Jun 16, 2008
In early May, a lunchtime fight at Locke High School in South Los Angeles made the national news. As intolerable as they are, school fights are common in L.A.’s deteriorating high schools. But what’s different about Locke is that it is scheduled to be turned into a charter school on July 1.
Publicizing the incident widely, the media called Locke’s conversion into a charter school a “hope.”
Locke sure has problems: it has a graduation rate well below 50%, and its test scores are low. The school has practically no extracurricular activities left besides sports teams. With daily truancy sweeps and “boot camps” for cutting class, the campus resembles a prison rather than a school. And Locke is not alone – this is what most of L.A.’s inner-city schools are like.
But the question is: How will turning public schools into charter schools – that is, handing them over to private companies funded with taxpayer money – solve the problems?
In fact, there is every evidence it won’t – and this despite all the extra help charter schools get from authorities to make them look good. Charter schools are allowed to select their students and refuse to take those they don’t want. They face less scrutiny than public schools in terms of mandatory student testing. And yet, to this day, charter schools have not shown better test results than public schools overall, and in many cases, they are worse.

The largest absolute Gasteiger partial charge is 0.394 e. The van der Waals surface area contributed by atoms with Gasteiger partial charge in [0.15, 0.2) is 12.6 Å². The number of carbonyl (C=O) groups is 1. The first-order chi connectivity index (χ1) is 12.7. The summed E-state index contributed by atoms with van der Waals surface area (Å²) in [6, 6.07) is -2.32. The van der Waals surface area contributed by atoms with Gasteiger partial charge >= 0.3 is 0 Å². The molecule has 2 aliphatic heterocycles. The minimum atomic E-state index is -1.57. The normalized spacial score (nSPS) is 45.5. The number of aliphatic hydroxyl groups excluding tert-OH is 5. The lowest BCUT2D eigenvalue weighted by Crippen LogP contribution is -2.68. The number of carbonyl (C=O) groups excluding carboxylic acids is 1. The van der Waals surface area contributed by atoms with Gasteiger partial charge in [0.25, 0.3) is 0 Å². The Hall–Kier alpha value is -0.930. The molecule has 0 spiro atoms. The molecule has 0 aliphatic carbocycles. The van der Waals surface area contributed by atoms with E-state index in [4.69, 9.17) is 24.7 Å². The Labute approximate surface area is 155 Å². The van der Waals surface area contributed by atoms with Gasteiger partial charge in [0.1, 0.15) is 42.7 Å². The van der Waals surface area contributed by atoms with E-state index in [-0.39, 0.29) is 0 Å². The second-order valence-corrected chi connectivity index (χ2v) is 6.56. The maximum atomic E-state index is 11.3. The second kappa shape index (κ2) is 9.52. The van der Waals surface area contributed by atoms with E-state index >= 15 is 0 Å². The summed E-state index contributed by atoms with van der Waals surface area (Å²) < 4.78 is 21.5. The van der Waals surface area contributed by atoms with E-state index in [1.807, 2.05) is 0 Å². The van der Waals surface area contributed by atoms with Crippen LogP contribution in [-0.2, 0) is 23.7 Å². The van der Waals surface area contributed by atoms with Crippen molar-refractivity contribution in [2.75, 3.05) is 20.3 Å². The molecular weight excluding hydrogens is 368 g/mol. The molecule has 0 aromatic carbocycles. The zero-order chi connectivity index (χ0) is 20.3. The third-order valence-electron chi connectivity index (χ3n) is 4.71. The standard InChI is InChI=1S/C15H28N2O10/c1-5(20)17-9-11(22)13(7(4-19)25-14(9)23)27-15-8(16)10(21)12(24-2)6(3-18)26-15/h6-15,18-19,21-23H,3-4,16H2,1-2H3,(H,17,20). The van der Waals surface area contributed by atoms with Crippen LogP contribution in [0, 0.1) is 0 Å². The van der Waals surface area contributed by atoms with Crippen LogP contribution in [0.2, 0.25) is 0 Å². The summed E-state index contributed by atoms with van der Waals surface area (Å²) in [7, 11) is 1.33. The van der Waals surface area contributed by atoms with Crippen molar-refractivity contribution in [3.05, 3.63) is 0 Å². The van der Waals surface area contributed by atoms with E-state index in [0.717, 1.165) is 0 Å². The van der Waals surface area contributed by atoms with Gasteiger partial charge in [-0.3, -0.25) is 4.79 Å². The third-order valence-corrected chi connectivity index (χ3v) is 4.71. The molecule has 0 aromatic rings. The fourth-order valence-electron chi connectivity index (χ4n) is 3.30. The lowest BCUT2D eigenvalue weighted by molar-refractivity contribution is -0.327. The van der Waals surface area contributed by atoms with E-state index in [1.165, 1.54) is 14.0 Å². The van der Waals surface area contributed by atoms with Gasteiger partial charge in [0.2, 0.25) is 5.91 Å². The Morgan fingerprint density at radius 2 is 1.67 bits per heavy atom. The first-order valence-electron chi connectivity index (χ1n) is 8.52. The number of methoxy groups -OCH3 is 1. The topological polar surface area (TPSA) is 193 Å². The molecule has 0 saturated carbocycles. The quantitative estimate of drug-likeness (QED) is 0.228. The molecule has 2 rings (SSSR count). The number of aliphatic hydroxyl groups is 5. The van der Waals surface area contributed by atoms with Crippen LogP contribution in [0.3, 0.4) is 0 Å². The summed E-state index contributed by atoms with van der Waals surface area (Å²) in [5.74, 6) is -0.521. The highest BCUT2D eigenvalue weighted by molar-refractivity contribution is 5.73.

How could it be otherwise? Since the company that takes over a school takes a slice of money off the top for itself, either for profit or its own institutional interests. So there is less money to meet the needs of students.
Parents have every right to demand a good education for their children, and they already pay taxes for it. But workers have to watch out. As bad as public schools are, the working class as a whole has always suffered when large numbers of the schools have been put into private hands. The right to public schools was won by struggles of working people. Throwing away that right is to turn back the pages of history, to a time when workers’ children had no schools.